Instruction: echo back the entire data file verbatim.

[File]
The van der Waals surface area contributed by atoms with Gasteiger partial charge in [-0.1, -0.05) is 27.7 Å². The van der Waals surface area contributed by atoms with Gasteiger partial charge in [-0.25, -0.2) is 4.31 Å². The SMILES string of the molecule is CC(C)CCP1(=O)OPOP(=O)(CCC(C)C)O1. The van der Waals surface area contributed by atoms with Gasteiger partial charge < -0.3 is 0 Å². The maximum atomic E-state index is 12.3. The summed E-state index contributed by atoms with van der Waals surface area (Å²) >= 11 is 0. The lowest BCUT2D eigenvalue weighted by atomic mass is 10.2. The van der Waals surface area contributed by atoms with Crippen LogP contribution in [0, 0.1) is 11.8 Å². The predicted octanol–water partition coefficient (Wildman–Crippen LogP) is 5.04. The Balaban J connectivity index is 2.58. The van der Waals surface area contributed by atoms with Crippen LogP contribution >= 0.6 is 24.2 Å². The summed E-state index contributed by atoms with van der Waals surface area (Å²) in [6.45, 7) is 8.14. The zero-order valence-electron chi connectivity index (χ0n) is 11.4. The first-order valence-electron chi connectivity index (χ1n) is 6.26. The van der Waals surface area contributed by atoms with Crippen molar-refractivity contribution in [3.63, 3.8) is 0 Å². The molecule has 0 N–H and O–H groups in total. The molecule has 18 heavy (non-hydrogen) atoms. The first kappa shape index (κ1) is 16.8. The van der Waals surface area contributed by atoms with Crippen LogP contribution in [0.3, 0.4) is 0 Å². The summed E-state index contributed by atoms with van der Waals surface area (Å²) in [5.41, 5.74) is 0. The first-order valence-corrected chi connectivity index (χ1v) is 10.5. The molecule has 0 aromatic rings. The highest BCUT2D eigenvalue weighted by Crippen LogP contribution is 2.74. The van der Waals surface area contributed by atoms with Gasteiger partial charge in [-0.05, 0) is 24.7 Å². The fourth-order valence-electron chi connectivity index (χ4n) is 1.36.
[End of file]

The van der Waals surface area contributed by atoms with Gasteiger partial charge in [-0.1, -0.05) is 27.7 Å². The van der Waals surface area contributed by atoms with Gasteiger partial charge in [-0.25, -0.2) is 4.31 Å². The SMILES string of the molecule is CC(C)CCP1(=O)OPOP(=O)(CCC(C)C)O1. The van der Waals surface area contributed by atoms with Gasteiger partial charge < -0.3 is 0 Å². The maximum atomic E-state index is 12.3. The summed E-state index contributed by atoms with van der Waals surface area (Å²) >= 11 is 0. The lowest BCUT2D eigenvalue weighted by atomic mass is 10.2. The van der Waals surface area contributed by atoms with Crippen LogP contribution in [0, 0.1) is 11.8 Å². The predicted octanol–water partition coefficient (Wildman–Crippen LogP) is 5.04. The Balaban J connectivity index is 2.58. The van der Waals surface area contributed by atoms with Crippen LogP contribution >= 0.6 is 24.2 Å². The summed E-state index contributed by atoms with van der Waals surface area (Å²) in [6.45, 7) is 8.14. The zero-order valence-electron chi connectivity index (χ0n) is 11.4. The first-order valence-electron chi connectivity index (χ1n) is 6.26. The van der Waals surface area contributed by atoms with Crippen molar-refractivity contribution in [3.63, 3.8) is 0 Å². The molecule has 0 N–H and O–H groups in total. The molecule has 18 heavy (non-hydrogen) atoms. The first kappa shape index (κ1) is 16.8. The van der Waals surface area contributed by atoms with Crippen LogP contribution in [0.3, 0.4) is 0 Å². The summed E-state index contributed by atoms with van der Waals surface area (Å²) in [5.41, 5.74) is 0. The first-order valence-corrected chi connectivity index (χ1v) is 10.5. The molecule has 0 aromatic rings. The highest BCUT2D eigenvalue weighted by Crippen LogP contribution is 2.74. The van der Waals surface area contributed by atoms with Gasteiger partial charge in [-0.05, 0) is 24.7 Å². The fourth-order valence-electron chi connectivity index (χ4n) is 1.36.